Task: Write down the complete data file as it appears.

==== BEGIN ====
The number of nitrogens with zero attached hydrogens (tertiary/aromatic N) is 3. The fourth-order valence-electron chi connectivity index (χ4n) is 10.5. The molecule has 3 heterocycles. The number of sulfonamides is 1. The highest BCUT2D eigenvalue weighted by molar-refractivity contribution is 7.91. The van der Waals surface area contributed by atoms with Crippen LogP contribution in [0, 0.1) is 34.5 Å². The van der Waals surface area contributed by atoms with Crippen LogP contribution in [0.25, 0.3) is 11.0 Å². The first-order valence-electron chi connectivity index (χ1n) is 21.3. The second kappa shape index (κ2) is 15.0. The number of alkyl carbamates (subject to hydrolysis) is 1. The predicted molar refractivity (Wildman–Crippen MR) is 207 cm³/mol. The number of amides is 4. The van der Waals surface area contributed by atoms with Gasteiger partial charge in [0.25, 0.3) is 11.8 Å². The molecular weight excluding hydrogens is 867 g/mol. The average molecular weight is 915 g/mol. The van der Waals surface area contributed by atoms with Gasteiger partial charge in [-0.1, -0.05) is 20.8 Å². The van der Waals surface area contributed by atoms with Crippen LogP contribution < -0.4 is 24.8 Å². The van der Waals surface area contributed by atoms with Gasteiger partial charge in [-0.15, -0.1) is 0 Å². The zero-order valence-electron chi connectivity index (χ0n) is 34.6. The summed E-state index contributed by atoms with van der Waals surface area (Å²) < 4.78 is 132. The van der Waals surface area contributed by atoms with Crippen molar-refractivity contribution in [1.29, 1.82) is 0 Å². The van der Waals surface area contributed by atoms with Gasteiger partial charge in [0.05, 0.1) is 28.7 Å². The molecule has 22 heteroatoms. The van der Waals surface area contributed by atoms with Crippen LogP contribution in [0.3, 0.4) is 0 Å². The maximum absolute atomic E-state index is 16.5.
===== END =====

The number of nitrogens with zero attached hydrogens (tertiary/aromatic N) is 3. The fourth-order valence-electron chi connectivity index (χ4n) is 10.5. The molecule has 3 heterocycles. The number of sulfonamides is 1. The highest BCUT2D eigenvalue weighted by molar-refractivity contribution is 7.91. The van der Waals surface area contributed by atoms with Crippen LogP contribution in [0, 0.1) is 34.5 Å². The van der Waals surface area contributed by atoms with Crippen LogP contribution in [0.25, 0.3) is 11.0 Å². The first-order valence-electron chi connectivity index (χ1n) is 21.3. The second kappa shape index (κ2) is 15.0. The number of alkyl carbamates (subject to hydrolysis) is 1. The predicted molar refractivity (Wildman–Crippen MR) is 207 cm³/mol. The number of amides is 4. The van der Waals surface area contributed by atoms with Gasteiger partial charge in [0.25, 0.3) is 11.8 Å². The molecular weight excluding hydrogens is 867 g/mol. The average molecular weight is 915 g/mol. The van der Waals surface area contributed by atoms with Gasteiger partial charge in [-0.1, -0.05) is 20.8 Å². The van der Waals surface area contributed by atoms with Crippen LogP contribution < -0.4 is 24.8 Å². The van der Waals surface area contributed by atoms with Gasteiger partial charge in [-0.15, -0.1) is 0 Å². The zero-order valence-electron chi connectivity index (χ0n) is 34.6. The summed E-state index contributed by atoms with van der Waals surface area (Å²) < 4.78 is 132. The van der Waals surface area contributed by atoms with Crippen molar-refractivity contribution in [1.29, 1.82) is 0 Å². The van der Waals surface area contributed by atoms with Gasteiger partial charge in [0.05, 0.1) is 28.7 Å². The molecule has 22 heteroatoms. The van der Waals surface area contributed by atoms with Crippen LogP contribution in [0.3, 0.4) is 0 Å². The maximum absolute atomic E-state index is 16.5.